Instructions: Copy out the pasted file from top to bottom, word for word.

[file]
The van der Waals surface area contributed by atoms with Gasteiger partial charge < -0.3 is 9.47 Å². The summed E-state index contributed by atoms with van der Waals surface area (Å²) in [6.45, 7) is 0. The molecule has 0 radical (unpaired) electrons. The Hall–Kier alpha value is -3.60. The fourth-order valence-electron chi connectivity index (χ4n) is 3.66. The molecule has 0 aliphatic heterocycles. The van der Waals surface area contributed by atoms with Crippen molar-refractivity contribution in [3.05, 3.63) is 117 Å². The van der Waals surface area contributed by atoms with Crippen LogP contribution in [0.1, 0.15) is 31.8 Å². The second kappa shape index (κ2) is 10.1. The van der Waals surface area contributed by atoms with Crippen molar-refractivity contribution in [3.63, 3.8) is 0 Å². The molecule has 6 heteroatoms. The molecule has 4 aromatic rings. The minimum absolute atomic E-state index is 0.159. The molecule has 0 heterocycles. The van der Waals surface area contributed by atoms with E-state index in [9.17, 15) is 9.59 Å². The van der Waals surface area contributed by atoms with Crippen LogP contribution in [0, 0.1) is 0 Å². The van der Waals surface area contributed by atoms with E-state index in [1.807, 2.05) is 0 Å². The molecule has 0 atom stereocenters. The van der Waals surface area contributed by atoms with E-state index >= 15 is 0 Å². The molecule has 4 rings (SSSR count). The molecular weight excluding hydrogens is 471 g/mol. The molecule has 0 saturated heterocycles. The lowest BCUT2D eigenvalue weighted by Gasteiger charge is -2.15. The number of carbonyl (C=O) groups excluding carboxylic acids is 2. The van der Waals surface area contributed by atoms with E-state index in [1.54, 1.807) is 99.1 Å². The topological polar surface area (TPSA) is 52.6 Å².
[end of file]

The van der Waals surface area contributed by atoms with Gasteiger partial charge < -0.3 is 9.47 Å². The summed E-state index contributed by atoms with van der Waals surface area (Å²) in [6.45, 7) is 0. The molecule has 0 radical (unpaired) electrons. The Hall–Kier alpha value is -3.60. The fourth-order valence-electron chi connectivity index (χ4n) is 3.66. The molecule has 0 aliphatic heterocycles. The van der Waals surface area contributed by atoms with Crippen molar-refractivity contribution in [3.05, 3.63) is 117 Å². The van der Waals surface area contributed by atoms with Crippen LogP contribution in [0.1, 0.15) is 31.8 Å². The second kappa shape index (κ2) is 10.1. The van der Waals surface area contributed by atoms with Crippen molar-refractivity contribution in [3.63, 3.8) is 0 Å². The molecule has 6 heteroatoms. The molecule has 4 aromatic rings. The minimum absolute atomic E-state index is 0.159. The molecule has 0 heterocycles. The van der Waals surface area contributed by atoms with E-state index in [9.17, 15) is 9.59 Å². The van der Waals surface area contributed by atoms with Crippen LogP contribution in [0, 0.1) is 0 Å². The van der Waals surface area contributed by atoms with E-state index in [1.807, 2.05) is 0 Å². The molecule has 0 atom stereocenters. The van der Waals surface area contributed by atoms with E-state index >= 15 is 0 Å². The molecule has 4 rings (SSSR count). The molecular weight excluding hydrogens is 471 g/mol. The molecule has 0 saturated heterocycles. The lowest BCUT2D eigenvalue weighted by Gasteiger charge is -2.15. The number of carbonyl (C=O) groups excluding carboxylic acids is 2. The van der Waals surface area contributed by atoms with E-state index in [1.54, 1.807) is 99.1 Å². The topological polar surface area (TPSA) is 52.6 Å².